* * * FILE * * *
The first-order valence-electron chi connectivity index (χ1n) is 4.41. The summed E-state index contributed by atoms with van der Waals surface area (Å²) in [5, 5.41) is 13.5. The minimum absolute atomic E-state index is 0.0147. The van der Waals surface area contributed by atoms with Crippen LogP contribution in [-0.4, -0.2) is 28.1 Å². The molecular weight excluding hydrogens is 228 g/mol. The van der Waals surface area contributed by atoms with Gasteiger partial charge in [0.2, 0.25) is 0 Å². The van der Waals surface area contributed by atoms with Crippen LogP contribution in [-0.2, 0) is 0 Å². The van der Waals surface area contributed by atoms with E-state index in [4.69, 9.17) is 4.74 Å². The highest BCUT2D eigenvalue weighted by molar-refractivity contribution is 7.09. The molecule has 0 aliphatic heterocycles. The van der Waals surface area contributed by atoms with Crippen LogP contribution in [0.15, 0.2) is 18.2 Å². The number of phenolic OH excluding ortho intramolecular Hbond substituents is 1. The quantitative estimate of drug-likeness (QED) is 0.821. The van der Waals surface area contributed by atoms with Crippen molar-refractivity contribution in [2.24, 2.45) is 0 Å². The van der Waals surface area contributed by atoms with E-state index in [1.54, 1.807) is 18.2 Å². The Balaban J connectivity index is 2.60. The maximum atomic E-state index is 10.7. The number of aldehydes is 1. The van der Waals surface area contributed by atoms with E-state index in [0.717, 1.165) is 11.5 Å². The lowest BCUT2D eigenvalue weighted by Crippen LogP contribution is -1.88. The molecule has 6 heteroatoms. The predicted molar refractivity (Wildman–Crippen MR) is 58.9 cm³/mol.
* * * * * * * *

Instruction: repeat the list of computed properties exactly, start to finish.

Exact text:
The first-order valence-electron chi connectivity index (χ1n) is 4.41. The summed E-state index contributed by atoms with van der Waals surface area (Å²) in [5, 5.41) is 13.5. The minimum absolute atomic E-state index is 0.0147. The van der Waals surface area contributed by atoms with Crippen LogP contribution in [-0.4, -0.2) is 28.1 Å². The molecular weight excluding hydrogens is 228 g/mol. The van der Waals surface area contributed by atoms with Gasteiger partial charge in [0.2, 0.25) is 0 Å². The van der Waals surface area contributed by atoms with Crippen LogP contribution in [-0.2, 0) is 0 Å². The van der Waals surface area contributed by atoms with E-state index in [4.69, 9.17) is 4.74 Å². The highest BCUT2D eigenvalue weighted by molar-refractivity contribution is 7.09. The molecule has 0 aliphatic heterocycles. The van der Waals surface area contributed by atoms with Crippen LogP contribution in [0.15, 0.2) is 18.2 Å². The number of phenolic OH excluding ortho intramolecular Hbond substituents is 1. The quantitative estimate of drug-likeness (QED) is 0.821. The van der Waals surface area contributed by atoms with Crippen molar-refractivity contribution in [2.24, 2.45) is 0 Å². The van der Waals surface area contributed by atoms with E-state index in [1.54, 1.807) is 18.2 Å². The Balaban J connectivity index is 2.60. The maximum atomic E-state index is 10.7. The number of aldehydes is 1. The van der Waals surface area contributed by atoms with E-state index in [0.717, 1.165) is 11.5 Å². The lowest BCUT2D eigenvalue weighted by Crippen LogP contribution is -1.88. The molecule has 6 heteroatoms. The predicted molar refractivity (Wildman–Crippen MR) is 58.9 cm³/mol.